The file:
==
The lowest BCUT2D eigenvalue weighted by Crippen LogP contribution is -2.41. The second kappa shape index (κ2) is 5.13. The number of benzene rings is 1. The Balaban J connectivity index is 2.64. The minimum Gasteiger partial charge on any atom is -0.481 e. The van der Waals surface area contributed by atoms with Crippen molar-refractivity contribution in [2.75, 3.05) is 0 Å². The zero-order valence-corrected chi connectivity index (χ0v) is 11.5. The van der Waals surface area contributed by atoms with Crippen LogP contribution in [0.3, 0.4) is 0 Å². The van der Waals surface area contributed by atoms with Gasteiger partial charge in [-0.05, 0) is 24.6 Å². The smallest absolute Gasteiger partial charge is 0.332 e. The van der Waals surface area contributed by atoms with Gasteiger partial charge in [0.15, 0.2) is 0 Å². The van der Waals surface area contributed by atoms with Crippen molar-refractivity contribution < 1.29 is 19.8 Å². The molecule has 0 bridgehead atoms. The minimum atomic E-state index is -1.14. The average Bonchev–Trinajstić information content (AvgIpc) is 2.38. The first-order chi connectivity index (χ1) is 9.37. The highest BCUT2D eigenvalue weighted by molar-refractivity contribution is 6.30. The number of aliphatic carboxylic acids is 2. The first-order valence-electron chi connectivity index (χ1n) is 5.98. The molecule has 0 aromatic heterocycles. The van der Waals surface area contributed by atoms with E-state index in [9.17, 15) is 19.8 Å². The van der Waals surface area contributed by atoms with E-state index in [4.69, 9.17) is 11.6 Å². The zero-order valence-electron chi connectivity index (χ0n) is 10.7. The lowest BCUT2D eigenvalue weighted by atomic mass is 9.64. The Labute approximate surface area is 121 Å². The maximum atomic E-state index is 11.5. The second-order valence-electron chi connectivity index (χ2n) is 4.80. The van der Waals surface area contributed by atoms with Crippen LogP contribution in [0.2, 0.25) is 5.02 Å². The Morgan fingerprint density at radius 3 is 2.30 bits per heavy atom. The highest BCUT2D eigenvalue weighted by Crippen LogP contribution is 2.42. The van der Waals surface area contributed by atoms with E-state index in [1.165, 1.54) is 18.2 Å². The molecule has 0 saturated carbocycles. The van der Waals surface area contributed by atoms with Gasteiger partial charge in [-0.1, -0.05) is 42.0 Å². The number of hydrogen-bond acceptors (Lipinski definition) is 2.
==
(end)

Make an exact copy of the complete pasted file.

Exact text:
The lowest BCUT2D eigenvalue weighted by Crippen LogP contribution is -2.41. The second kappa shape index (κ2) is 5.13. The number of benzene rings is 1. The Balaban J connectivity index is 2.64. The minimum Gasteiger partial charge on any atom is -0.481 e. The van der Waals surface area contributed by atoms with Crippen molar-refractivity contribution in [2.75, 3.05) is 0 Å². The zero-order valence-corrected chi connectivity index (χ0v) is 11.5. The van der Waals surface area contributed by atoms with Crippen LogP contribution in [0.3, 0.4) is 0 Å². The van der Waals surface area contributed by atoms with Gasteiger partial charge in [-0.05, 0) is 24.6 Å². The smallest absolute Gasteiger partial charge is 0.332 e. The van der Waals surface area contributed by atoms with Gasteiger partial charge in [0.15, 0.2) is 0 Å². The van der Waals surface area contributed by atoms with Crippen molar-refractivity contribution < 1.29 is 19.8 Å². The molecule has 0 bridgehead atoms. The minimum atomic E-state index is -1.14. The average Bonchev–Trinajstić information content (AvgIpc) is 2.38. The first-order chi connectivity index (χ1) is 9.37. The highest BCUT2D eigenvalue weighted by molar-refractivity contribution is 6.30. The number of aliphatic carboxylic acids is 2. The first-order valence-electron chi connectivity index (χ1n) is 5.98. The molecule has 0 aromatic heterocycles. The van der Waals surface area contributed by atoms with E-state index in [9.17, 15) is 19.8 Å². The van der Waals surface area contributed by atoms with E-state index in [4.69, 9.17) is 11.6 Å². The zero-order valence-electron chi connectivity index (χ0n) is 10.7. The lowest BCUT2D eigenvalue weighted by atomic mass is 9.64. The Labute approximate surface area is 121 Å². The maximum atomic E-state index is 11.5. The second-order valence-electron chi connectivity index (χ2n) is 4.80. The van der Waals surface area contributed by atoms with Crippen LogP contribution in [0.2, 0.25) is 5.02 Å². The Morgan fingerprint density at radius 3 is 2.30 bits per heavy atom. The highest BCUT2D eigenvalue weighted by Crippen LogP contribution is 2.42. The van der Waals surface area contributed by atoms with E-state index in [1.165, 1.54) is 18.2 Å². The molecule has 0 saturated carbocycles. The van der Waals surface area contributed by atoms with Gasteiger partial charge in [-0.1, -0.05) is 42.0 Å². The number of hydrogen-bond acceptors (Lipinski definition) is 2.